Yet amid this gloom, there are silver linings. “This region produces high-quality food and drink that fetches a premium and it starts from a good position, with access to high-quality raw materials,” says Johnson.

“There has long been a tradition here for young people to go on and study, to become well-educated, and whether in aquaculture, engineering or manufacturing, there is access to good people.

“Though some still struggle with broadband, many more now have access – and that’s changed the dynamic. People think, ‘if I can now do my job anywhere, why would I not want to live in one of the most beautiful parts of the world?’.

“Again, with our natural resources, the blue economy – aquaculture, sustainable farming of seaweed, production of pharmaceuticals and nutraceuticals from the sea, harnessing energy – offers exciting new opportunities.

Look to Orkney and EMEC [the European Marine Energy Centre], the wave and tidal energy converter technology being developed there. A lot of interesting technology is getting to the point it can be commercialised – which will mean new intellectual property, and devices developed, manufactured, and deployed in this region, creating quality jobs.

“Renewable energy is another silver lining. Spikes in energy prices will accelerate decarbonisation, and this region can assist that. Around 20 per cent of all Europe’s wind resource is in Scotland, there’s enormous potential to develop energy by renewable means. In the Cromarty Firth, dozens of enormous foundations for offshore wind farms are being assembled and deployed right now. The communities of Wick and Buckie are reinventing themselves around offshore wind.”

The University of the Highlands and Islands (UHI) has a key role, helping to attract and retain talent, and through initiatives such as Opportunity Cromarty Firth, which is bidding for green freeport status. “We are working with the industry in terms of developing best practice, and through further and higher education we can train people  locally in fabrication work,” says Gary Campbell, director of economic development and commercial services at UHI.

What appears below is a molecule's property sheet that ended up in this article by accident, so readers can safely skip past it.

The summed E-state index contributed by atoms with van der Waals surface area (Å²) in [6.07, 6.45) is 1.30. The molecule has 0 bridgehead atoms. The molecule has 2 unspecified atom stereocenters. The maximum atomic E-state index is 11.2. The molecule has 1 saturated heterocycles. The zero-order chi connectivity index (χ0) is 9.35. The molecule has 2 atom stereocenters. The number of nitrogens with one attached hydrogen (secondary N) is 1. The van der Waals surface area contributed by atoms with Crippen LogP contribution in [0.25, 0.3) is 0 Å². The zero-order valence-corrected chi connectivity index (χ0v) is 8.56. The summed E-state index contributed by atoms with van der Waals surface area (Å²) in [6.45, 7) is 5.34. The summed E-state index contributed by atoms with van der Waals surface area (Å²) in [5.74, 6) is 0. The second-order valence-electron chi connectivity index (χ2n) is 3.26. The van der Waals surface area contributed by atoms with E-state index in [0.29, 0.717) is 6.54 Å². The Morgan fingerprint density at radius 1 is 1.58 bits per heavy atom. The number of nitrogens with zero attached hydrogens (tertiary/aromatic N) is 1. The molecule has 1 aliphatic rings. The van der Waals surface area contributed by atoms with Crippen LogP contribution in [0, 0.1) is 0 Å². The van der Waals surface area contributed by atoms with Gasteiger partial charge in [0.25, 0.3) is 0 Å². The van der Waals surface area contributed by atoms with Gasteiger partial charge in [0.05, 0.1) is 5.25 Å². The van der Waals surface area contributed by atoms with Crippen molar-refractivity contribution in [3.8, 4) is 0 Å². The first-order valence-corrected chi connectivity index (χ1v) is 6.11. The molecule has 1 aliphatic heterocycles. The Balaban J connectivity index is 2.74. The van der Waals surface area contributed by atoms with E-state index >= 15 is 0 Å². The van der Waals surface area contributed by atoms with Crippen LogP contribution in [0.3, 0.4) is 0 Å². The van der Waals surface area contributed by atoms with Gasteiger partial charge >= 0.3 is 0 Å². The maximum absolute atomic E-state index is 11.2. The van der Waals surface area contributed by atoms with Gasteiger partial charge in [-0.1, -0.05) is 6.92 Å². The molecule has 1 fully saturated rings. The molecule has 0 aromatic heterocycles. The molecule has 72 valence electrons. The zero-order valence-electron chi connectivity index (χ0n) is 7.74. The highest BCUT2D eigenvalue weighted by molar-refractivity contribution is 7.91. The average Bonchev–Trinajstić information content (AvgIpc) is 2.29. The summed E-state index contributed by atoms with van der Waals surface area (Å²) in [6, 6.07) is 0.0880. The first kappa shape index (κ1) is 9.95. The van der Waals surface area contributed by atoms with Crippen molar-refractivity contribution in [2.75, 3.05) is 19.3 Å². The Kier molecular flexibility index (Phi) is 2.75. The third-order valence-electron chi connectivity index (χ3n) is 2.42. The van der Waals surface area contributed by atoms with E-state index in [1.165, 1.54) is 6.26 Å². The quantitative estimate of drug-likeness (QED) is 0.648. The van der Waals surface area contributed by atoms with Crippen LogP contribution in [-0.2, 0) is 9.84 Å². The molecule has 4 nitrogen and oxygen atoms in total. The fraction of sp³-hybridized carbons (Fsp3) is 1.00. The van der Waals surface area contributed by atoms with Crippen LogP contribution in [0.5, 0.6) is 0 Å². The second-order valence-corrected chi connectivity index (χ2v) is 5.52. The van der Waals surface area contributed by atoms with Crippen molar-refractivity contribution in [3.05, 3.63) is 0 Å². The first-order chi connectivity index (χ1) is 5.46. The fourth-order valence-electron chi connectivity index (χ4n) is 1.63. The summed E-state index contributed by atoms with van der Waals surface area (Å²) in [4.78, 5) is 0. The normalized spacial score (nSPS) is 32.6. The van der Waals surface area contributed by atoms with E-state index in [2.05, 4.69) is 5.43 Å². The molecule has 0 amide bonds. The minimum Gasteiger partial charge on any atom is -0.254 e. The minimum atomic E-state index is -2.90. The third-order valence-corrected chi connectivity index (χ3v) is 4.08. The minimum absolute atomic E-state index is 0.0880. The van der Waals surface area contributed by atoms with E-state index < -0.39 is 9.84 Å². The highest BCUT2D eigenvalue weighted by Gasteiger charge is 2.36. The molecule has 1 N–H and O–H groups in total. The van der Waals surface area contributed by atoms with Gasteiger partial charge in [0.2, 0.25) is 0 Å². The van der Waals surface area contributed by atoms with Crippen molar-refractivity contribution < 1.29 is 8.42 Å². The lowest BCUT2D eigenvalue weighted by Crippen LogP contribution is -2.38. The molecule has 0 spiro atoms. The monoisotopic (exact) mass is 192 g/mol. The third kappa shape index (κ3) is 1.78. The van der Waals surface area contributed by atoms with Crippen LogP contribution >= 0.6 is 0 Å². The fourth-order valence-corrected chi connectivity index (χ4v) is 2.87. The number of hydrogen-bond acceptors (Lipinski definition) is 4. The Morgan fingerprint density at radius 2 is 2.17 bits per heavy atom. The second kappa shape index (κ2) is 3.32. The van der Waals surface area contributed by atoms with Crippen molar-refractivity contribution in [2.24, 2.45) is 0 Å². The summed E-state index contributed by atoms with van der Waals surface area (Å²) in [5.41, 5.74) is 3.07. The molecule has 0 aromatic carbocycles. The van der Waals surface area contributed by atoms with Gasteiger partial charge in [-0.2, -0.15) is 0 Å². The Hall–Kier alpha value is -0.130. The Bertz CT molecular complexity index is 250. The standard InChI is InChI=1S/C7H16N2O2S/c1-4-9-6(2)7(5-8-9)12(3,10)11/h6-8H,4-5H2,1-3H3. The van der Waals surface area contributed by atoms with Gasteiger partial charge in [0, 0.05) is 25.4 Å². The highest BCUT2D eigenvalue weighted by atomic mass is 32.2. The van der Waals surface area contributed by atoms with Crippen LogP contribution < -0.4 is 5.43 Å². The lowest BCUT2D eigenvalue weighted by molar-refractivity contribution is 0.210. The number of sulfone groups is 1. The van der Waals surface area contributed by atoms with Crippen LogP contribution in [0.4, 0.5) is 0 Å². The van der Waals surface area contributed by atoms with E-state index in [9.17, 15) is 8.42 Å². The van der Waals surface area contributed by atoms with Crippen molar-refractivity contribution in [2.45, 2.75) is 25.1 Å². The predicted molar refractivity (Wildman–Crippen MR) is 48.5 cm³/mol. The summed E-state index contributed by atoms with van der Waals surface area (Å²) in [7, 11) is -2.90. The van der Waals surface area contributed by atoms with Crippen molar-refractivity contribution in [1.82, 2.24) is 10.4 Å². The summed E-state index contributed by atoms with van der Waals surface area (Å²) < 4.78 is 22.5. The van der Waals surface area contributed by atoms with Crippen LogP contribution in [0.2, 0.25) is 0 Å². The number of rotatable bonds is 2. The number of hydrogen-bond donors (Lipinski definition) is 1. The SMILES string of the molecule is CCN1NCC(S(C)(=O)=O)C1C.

The region is also the focus for a burgeoning hydrogen industry. Offshore turbine units will be used to decarbonise oil platforms and the Sullom Voe oil terminal, using expertise gained in the North Sea and North Atlantic as multinationals shift into renewables. In Orkney, the development of an electric-powered aircraft service for the islands is underway. When it comes to the green economy, HIE’s Johnson says, “we would reasonably expect a new boom in ten or 15 years”.

Then there’s the space race – launching small satellites. There are commercial opportunities in Shetland and Sutherland, interests in the Western Isles, testing at Machrihanish, and technological development at Forres. Moray, which used to have two RAF bases, now has one, offering a well-trained local workforce.

“Aquaculture has gone from nothing to being ubiquitous in 50 years, creating prosperity, jobs, houses, and building families,” adds Johnson. “I think of my children’s lifetimes, of the blue, green and space sectors, the potential pace of change.

“We also recognise the challenge of the costs of doing business. However, we’re not unique. These are global issues, they will resolve in the medium to long term. This region is well placed to help solve world problems, to not have those spikes in energy prices, as we’ll have moved away from taking it out of the ground, to renewable energy, hydrogen and electricity.” l